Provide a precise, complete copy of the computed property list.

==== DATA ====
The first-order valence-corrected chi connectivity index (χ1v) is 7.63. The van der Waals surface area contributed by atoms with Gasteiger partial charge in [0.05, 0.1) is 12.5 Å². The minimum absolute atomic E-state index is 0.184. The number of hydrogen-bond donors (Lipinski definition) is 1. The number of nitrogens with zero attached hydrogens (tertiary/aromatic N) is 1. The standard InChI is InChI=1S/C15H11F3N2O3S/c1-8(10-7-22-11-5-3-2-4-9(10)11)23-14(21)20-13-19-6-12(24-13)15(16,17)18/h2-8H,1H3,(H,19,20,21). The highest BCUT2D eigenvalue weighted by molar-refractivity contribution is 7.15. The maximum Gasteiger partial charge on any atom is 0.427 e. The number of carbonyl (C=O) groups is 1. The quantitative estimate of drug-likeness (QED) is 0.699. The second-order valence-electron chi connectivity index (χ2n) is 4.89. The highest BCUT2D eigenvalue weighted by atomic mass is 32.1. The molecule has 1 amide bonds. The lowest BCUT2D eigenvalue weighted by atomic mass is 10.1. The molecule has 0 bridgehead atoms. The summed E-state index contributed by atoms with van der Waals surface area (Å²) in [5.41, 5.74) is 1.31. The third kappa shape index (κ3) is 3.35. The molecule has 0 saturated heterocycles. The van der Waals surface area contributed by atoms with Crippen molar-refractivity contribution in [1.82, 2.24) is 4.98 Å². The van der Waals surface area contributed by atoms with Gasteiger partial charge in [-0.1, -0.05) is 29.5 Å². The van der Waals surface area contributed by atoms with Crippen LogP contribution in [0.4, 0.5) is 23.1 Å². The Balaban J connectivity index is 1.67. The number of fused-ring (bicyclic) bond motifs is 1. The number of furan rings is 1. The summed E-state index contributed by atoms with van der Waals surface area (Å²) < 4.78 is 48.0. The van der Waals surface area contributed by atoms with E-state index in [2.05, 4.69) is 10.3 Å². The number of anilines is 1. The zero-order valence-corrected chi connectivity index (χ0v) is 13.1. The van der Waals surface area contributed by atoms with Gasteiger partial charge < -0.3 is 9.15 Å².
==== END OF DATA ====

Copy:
The first-order valence-corrected chi connectivity index (χ1v) is 7.63. The van der Waals surface area contributed by atoms with Gasteiger partial charge in [0.05, 0.1) is 12.5 Å². The minimum absolute atomic E-state index is 0.184. The number of hydrogen-bond donors (Lipinski definition) is 1. The number of nitrogens with zero attached hydrogens (tertiary/aromatic N) is 1. The standard InChI is InChI=1S/C15H11F3N2O3S/c1-8(10-7-22-11-5-3-2-4-9(10)11)23-14(21)20-13-19-6-12(24-13)15(16,17)18/h2-8H,1H3,(H,19,20,21). The highest BCUT2D eigenvalue weighted by molar-refractivity contribution is 7.15. The maximum Gasteiger partial charge on any atom is 0.427 e. The number of carbonyl (C=O) groups is 1. The quantitative estimate of drug-likeness (QED) is 0.699. The second-order valence-electron chi connectivity index (χ2n) is 4.89. The highest BCUT2D eigenvalue weighted by atomic mass is 32.1. The molecule has 1 amide bonds. The lowest BCUT2D eigenvalue weighted by atomic mass is 10.1. The molecule has 0 bridgehead atoms. The summed E-state index contributed by atoms with van der Waals surface area (Å²) in [5.41, 5.74) is 1.31. The third kappa shape index (κ3) is 3.35. The molecule has 0 saturated heterocycles. The van der Waals surface area contributed by atoms with Crippen molar-refractivity contribution in [1.82, 2.24) is 4.98 Å². The van der Waals surface area contributed by atoms with Gasteiger partial charge in [-0.1, -0.05) is 29.5 Å². The van der Waals surface area contributed by atoms with Crippen LogP contribution in [0.4, 0.5) is 23.1 Å². The Balaban J connectivity index is 1.67. The number of fused-ring (bicyclic) bond motifs is 1. The number of furan rings is 1. The summed E-state index contributed by atoms with van der Waals surface area (Å²) < 4.78 is 48.0. The van der Waals surface area contributed by atoms with E-state index in [2.05, 4.69) is 10.3 Å². The number of anilines is 1. The zero-order valence-corrected chi connectivity index (χ0v) is 13.1. The van der Waals surface area contributed by atoms with Gasteiger partial charge < -0.3 is 9.15 Å².